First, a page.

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Common Table Expressions

CTE (Common Table Expression) syntax can be a little tricky at first, but once you have a little primer, you will love using them as much as I do. Examine the following code below that uses a derived table from which to select. (Please realize that this is a contrived example and you could of course just join the tables in the query directly.)

The query between the parentheses creates a table structure (that I aliased as “c” and “t” for my two) that only lasts for the life of the query. I can then reference those tables in the query in any way that I would a regular table. However, that syntax can make it very difficult to read, especially in long queries with several complicated derived tables.

Sql Server 2005 introduced a new syntax to be used instead called Common Table Expressions (CTEs). Using a CTE, the above query would be written like this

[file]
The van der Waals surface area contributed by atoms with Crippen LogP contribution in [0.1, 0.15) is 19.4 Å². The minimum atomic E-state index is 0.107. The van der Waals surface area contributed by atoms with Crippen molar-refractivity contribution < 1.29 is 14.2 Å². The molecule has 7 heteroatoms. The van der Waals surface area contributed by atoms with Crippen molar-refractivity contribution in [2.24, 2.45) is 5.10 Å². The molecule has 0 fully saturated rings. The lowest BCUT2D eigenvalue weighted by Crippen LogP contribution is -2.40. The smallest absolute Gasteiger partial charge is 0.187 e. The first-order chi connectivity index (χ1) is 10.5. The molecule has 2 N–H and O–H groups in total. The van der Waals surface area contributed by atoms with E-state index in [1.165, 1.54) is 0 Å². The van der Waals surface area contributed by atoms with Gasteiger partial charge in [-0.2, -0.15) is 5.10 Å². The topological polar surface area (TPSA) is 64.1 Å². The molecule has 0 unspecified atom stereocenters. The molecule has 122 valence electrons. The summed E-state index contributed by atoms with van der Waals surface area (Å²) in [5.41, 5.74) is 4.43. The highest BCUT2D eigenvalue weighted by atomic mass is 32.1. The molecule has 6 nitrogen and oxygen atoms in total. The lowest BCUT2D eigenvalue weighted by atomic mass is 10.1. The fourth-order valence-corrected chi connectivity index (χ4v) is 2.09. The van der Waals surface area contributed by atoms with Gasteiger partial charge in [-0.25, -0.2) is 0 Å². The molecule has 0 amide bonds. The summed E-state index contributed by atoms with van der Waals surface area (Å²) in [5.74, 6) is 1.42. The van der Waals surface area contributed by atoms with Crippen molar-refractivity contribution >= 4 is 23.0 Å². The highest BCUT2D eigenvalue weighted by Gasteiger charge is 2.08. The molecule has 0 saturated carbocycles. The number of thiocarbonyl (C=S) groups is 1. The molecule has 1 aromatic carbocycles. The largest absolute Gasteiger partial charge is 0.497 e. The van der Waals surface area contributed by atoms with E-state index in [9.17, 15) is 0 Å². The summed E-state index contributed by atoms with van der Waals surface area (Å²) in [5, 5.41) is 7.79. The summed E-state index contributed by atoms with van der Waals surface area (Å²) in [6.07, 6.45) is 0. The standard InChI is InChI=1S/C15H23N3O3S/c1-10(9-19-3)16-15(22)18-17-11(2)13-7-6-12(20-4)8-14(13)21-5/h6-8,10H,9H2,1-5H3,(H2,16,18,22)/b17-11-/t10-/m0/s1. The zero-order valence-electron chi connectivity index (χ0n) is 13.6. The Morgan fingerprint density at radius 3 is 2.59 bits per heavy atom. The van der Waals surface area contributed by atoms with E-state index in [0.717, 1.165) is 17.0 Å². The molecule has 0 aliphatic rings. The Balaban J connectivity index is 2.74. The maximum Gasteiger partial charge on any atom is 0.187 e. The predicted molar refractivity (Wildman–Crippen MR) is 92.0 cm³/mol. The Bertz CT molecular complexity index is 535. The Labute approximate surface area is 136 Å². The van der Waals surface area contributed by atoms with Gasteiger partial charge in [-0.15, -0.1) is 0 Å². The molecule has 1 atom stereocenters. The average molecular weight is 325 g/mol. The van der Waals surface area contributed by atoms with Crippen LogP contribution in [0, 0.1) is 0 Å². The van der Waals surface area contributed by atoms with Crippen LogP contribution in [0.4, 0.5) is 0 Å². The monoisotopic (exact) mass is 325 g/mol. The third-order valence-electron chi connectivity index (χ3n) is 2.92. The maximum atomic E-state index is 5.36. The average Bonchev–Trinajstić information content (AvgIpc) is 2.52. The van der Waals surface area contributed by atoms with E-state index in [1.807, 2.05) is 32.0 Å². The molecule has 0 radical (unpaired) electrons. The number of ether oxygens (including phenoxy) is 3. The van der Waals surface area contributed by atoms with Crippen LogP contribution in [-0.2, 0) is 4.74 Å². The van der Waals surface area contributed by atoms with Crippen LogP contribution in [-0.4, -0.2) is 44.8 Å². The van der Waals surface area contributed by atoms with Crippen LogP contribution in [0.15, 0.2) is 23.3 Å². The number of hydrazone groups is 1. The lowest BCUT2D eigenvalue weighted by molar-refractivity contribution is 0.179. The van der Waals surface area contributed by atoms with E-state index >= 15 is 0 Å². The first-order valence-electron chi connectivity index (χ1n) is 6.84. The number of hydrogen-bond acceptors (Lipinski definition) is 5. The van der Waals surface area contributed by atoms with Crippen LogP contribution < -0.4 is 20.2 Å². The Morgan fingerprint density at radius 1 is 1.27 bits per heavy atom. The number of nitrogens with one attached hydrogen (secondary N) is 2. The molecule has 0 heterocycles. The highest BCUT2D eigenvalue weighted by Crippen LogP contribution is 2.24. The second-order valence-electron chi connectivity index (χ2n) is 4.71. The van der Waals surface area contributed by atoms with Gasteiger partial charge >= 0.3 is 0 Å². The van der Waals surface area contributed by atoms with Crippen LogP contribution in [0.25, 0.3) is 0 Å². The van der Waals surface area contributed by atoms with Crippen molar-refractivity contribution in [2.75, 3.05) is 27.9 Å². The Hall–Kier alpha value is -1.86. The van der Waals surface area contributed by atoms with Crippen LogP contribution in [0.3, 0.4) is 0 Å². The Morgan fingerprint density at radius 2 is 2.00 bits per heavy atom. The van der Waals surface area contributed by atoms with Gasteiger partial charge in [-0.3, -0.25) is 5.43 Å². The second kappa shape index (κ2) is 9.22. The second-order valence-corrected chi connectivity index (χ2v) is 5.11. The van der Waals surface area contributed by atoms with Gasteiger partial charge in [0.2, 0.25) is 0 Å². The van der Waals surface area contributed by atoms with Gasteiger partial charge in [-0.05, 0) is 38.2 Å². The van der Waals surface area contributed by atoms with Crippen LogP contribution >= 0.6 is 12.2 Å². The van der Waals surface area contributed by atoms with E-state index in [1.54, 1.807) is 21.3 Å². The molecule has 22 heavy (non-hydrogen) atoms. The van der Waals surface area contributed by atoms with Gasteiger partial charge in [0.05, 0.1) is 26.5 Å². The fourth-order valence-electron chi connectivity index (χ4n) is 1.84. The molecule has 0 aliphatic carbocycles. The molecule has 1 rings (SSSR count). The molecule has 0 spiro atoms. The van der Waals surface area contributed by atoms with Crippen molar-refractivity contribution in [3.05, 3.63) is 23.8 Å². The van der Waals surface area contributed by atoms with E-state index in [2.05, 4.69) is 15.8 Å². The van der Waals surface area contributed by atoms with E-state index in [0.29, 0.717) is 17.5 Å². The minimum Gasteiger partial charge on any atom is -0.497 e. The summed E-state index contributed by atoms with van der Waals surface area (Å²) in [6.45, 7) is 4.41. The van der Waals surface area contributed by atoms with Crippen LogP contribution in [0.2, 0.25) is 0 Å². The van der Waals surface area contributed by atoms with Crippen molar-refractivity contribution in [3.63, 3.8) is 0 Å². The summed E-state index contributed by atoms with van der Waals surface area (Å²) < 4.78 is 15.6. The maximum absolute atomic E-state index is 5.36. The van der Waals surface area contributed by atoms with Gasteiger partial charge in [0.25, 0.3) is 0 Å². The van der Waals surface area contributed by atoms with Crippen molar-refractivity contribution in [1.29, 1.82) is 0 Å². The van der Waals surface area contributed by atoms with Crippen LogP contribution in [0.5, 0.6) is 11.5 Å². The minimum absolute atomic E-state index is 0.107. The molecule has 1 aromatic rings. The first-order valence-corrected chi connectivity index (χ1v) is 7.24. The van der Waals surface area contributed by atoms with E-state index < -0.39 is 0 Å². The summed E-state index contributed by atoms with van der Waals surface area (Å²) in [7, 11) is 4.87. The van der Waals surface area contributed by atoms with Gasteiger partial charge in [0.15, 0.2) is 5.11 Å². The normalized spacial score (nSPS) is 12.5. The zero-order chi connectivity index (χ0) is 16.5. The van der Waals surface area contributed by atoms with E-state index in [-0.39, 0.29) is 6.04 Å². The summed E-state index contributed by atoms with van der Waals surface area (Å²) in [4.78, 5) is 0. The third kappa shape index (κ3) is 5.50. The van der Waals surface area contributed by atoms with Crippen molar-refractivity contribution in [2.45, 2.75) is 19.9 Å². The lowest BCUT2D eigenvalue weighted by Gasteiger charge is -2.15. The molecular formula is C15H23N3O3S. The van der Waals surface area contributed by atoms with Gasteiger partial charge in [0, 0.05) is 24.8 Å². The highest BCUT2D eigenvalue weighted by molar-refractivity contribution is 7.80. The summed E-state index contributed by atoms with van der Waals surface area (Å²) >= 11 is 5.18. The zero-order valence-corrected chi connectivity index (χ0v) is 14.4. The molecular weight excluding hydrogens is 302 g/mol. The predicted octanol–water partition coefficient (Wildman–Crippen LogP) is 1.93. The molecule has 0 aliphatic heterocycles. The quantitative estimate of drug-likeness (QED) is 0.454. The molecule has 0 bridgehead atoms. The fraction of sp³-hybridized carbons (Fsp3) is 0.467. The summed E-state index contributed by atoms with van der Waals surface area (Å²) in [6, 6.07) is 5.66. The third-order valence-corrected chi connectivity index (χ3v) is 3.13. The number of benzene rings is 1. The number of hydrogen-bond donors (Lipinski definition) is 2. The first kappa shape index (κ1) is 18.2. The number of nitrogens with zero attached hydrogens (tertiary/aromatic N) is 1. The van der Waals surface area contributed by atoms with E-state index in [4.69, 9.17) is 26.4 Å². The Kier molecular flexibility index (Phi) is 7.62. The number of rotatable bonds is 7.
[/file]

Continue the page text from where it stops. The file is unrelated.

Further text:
Alternatively, you can also explictly declare you column names in the CTE definition and not have to alias the columns in the query itself.

One “gotcha” is that the CTE – beginning with the WITH keyword – must be the first statement that is encountered. All previous statements above it must be terminated with a GO or a semicolon. If you ran the following

You’d get the errors shown below (or something very close)

Some people even just make a habit of actually prefixing the WITH with a semicolon every time to make sure that everything goes off without a hitch. If I do run this script instead there are no issues.

This is just a quick primer on CTEs, but I hope that you can find it useful. I really find that it cleans my code up quite a bit.

One Comment

Pete on Software  on January 15th, 2010

[…] that same section of code again to read like this and then run the script. Note, I am using the CTE syntax […]

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